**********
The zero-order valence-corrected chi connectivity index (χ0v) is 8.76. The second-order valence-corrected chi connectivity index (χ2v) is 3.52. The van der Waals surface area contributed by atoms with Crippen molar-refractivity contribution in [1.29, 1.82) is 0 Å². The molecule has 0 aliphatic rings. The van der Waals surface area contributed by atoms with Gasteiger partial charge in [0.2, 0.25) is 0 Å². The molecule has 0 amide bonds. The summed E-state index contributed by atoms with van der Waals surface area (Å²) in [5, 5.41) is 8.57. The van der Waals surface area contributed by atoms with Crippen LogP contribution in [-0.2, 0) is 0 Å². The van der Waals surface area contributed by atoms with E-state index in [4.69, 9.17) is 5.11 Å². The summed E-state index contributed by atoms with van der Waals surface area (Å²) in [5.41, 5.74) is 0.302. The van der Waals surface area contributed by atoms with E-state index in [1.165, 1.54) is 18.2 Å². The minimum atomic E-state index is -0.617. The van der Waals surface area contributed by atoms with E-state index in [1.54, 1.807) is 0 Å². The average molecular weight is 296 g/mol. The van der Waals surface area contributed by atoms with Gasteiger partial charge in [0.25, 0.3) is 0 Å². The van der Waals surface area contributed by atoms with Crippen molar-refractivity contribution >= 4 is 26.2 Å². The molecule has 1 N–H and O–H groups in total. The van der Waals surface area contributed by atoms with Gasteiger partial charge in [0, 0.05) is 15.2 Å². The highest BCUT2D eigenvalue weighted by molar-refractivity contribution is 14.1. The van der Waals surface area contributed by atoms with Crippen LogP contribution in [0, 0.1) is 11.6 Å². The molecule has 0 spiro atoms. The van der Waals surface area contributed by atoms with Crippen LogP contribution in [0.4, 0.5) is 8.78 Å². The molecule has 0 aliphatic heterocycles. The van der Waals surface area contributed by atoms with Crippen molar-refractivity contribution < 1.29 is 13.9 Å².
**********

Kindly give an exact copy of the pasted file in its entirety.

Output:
The zero-order valence-corrected chi connectivity index (χ0v) is 8.76. The second-order valence-corrected chi connectivity index (χ2v) is 3.52. The van der Waals surface area contributed by atoms with Crippen molar-refractivity contribution in [1.29, 1.82) is 0 Å². The molecule has 0 aliphatic rings. The van der Waals surface area contributed by atoms with Gasteiger partial charge in [0.2, 0.25) is 0 Å². The molecule has 0 amide bonds. The summed E-state index contributed by atoms with van der Waals surface area (Å²) in [5, 5.41) is 8.57. The van der Waals surface area contributed by atoms with Crippen LogP contribution in [-0.2, 0) is 0 Å². The van der Waals surface area contributed by atoms with E-state index in [4.69, 9.17) is 5.11 Å². The summed E-state index contributed by atoms with van der Waals surface area (Å²) in [5.41, 5.74) is 0.302. The van der Waals surface area contributed by atoms with E-state index in [1.165, 1.54) is 18.2 Å². The minimum atomic E-state index is -0.617. The van der Waals surface area contributed by atoms with E-state index in [1.54, 1.807) is 0 Å². The average molecular weight is 296 g/mol. The van der Waals surface area contributed by atoms with Gasteiger partial charge in [0.25, 0.3) is 0 Å². The van der Waals surface area contributed by atoms with Crippen molar-refractivity contribution >= 4 is 26.2 Å². The molecule has 1 N–H and O–H groups in total. The van der Waals surface area contributed by atoms with Gasteiger partial charge in [0, 0.05) is 15.2 Å². The highest BCUT2D eigenvalue weighted by molar-refractivity contribution is 14.1. The van der Waals surface area contributed by atoms with Crippen LogP contribution in [0, 0.1) is 11.6 Å². The molecule has 0 spiro atoms. The van der Waals surface area contributed by atoms with Crippen LogP contribution in [0.4, 0.5) is 8.78 Å². The molecule has 0 aliphatic heterocycles. The van der Waals surface area contributed by atoms with Crippen molar-refractivity contribution < 1.29 is 13.9 Å².